The biggest and utter failure of this experiment was the seed starter kit. My wife and I bought the kit off Amazon and while the instructions seemed idiot-proof, out of the fifty small sections where a seed was supposed to be planted none of them germinated. I don't blame the kit or the soil, I probably screwed up with the amount of water I used or the location I kept the seed bed. I have this half-assed idea of trying hydroponics during the fall and winter months since I already had a grow light--from one of my wife's projects a few years back--along with plans on my computer.
What is certain is that we are going to buy another raised bed for the coming spring. We're going to move the location of the garden over next the shed since it will provide a great deal more light during the day except for the late afternoon. All things considered, I'd have call the garden an overall success even though the tomatoes and the seed starter kit were total crash and burn failures. While I didn't make a dent in the fight against agribusiness monsters I had fun.
Monday, September 22, 2014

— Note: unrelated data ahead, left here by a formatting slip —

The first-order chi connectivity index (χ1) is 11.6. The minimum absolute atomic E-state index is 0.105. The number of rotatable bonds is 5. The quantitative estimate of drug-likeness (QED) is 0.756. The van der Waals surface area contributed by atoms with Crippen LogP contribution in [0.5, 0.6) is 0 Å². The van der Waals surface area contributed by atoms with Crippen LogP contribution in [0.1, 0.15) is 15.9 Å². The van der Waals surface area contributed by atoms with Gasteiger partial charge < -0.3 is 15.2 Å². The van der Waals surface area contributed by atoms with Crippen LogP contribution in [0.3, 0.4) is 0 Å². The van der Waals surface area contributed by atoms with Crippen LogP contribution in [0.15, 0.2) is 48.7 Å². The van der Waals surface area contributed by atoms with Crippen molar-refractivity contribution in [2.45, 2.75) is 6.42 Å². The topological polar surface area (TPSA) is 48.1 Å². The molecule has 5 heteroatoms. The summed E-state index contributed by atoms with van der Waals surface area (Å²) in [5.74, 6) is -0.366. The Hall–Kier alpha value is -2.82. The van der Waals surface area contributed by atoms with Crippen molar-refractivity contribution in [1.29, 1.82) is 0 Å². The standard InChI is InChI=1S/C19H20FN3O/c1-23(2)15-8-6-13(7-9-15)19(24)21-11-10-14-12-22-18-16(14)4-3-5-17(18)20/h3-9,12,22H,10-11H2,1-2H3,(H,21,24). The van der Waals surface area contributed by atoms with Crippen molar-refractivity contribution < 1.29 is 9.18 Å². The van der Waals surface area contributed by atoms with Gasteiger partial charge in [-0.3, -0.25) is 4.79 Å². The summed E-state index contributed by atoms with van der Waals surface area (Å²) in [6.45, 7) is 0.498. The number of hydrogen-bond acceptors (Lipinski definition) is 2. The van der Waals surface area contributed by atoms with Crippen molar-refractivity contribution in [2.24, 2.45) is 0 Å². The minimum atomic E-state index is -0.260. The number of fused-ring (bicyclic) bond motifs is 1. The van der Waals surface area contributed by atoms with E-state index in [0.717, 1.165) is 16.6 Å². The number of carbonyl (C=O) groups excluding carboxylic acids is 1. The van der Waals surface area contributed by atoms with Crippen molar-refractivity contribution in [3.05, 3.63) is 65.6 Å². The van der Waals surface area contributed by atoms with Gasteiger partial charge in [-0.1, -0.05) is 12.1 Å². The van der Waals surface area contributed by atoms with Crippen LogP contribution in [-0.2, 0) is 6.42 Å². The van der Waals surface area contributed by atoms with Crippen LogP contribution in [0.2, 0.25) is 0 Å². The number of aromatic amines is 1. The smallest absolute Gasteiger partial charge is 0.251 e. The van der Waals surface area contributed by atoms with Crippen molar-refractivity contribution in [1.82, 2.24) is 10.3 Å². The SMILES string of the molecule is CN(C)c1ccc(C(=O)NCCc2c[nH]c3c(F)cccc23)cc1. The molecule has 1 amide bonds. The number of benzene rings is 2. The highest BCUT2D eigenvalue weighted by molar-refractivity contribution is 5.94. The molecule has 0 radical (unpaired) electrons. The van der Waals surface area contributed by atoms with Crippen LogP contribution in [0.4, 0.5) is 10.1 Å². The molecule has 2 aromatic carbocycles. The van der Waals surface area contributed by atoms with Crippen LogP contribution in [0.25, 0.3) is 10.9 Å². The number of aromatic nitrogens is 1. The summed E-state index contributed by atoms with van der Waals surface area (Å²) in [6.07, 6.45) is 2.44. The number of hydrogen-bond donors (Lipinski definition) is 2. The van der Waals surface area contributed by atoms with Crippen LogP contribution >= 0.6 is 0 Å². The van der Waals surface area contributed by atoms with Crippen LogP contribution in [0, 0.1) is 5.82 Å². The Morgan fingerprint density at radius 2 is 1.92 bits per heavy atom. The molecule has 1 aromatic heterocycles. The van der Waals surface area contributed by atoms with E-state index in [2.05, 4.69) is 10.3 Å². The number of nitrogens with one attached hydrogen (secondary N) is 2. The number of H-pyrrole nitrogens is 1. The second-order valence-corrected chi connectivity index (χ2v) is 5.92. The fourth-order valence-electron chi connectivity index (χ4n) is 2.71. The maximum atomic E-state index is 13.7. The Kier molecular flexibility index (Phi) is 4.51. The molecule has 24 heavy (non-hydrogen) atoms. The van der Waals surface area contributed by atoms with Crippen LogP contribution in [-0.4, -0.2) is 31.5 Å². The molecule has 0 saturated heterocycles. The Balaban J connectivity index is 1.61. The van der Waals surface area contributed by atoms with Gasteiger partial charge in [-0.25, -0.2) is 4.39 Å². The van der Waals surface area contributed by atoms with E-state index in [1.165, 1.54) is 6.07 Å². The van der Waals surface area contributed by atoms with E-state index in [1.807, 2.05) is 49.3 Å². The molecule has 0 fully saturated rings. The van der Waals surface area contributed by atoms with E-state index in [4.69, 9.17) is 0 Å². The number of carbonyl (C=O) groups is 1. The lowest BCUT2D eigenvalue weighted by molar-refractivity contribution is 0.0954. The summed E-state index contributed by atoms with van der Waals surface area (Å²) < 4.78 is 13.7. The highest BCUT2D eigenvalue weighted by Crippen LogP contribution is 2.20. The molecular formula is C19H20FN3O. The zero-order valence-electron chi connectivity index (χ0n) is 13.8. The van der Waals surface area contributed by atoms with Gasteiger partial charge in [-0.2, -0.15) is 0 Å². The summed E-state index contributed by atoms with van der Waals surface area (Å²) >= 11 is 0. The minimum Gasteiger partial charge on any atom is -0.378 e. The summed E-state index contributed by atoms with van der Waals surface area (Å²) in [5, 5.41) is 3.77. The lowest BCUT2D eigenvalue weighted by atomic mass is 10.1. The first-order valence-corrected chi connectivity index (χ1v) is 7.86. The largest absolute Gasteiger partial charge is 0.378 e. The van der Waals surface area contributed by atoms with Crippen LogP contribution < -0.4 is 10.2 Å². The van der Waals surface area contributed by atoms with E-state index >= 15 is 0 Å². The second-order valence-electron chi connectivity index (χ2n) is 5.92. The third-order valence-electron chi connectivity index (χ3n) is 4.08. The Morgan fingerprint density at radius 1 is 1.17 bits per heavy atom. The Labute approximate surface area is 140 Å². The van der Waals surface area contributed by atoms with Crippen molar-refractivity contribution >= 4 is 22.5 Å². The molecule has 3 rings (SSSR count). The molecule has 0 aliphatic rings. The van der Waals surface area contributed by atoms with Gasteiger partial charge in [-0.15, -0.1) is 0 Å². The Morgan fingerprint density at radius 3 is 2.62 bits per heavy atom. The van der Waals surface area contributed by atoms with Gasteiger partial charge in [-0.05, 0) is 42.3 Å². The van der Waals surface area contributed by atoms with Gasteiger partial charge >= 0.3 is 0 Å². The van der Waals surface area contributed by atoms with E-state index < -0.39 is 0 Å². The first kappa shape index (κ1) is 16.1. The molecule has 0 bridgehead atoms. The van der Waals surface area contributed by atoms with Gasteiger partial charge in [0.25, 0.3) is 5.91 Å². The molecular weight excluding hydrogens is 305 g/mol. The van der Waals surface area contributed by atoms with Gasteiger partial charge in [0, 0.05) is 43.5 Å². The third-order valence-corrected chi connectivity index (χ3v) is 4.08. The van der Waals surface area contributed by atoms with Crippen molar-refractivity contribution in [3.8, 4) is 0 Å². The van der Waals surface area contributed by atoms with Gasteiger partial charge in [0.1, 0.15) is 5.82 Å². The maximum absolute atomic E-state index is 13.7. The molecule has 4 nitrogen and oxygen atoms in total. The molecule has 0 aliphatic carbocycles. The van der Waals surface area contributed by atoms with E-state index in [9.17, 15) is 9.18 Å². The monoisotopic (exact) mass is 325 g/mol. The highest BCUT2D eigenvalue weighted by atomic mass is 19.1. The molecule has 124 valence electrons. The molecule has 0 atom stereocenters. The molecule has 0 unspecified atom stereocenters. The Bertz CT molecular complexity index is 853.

Too late, they're already here.
A few days ago one of my buddies, a guy named Marty, asked me if I was eager to see the new season of “The Walking Dead” zombie apocalypse series. For the first couple of seasons of The Walking Dead both Marty and I would examine every episode in detail as the characters struggled to survive both the zombies and the surviving humans who were often far more dangerous. After the conclusion of the third season though, I realized that I had lost nearly all interest in the show. Marty and I did continue to talk during and after the third season but, quite frankly, I was just trying to be sociable.
Part of the problem was the show itself, while the whole point was to explore how the characters would react and adapt to the end of the world, to me the episodes seemed to just be rewrites of the same nightmarish situation. Generally speaking, every episode would have the main characters fleeing a zombie horde while dealing with treachery from within their group or an external threat from another. Yeah, there lots of room to maneuver in such a fictional environment but, speaking strictly for myself, I need something that suggests the characters will do more than just narrowly survive each episode. If I invest time and emotion in fictional characters I need to see some chance that they will eventually reach an endgame in their struggles, whether that be tragic or happy.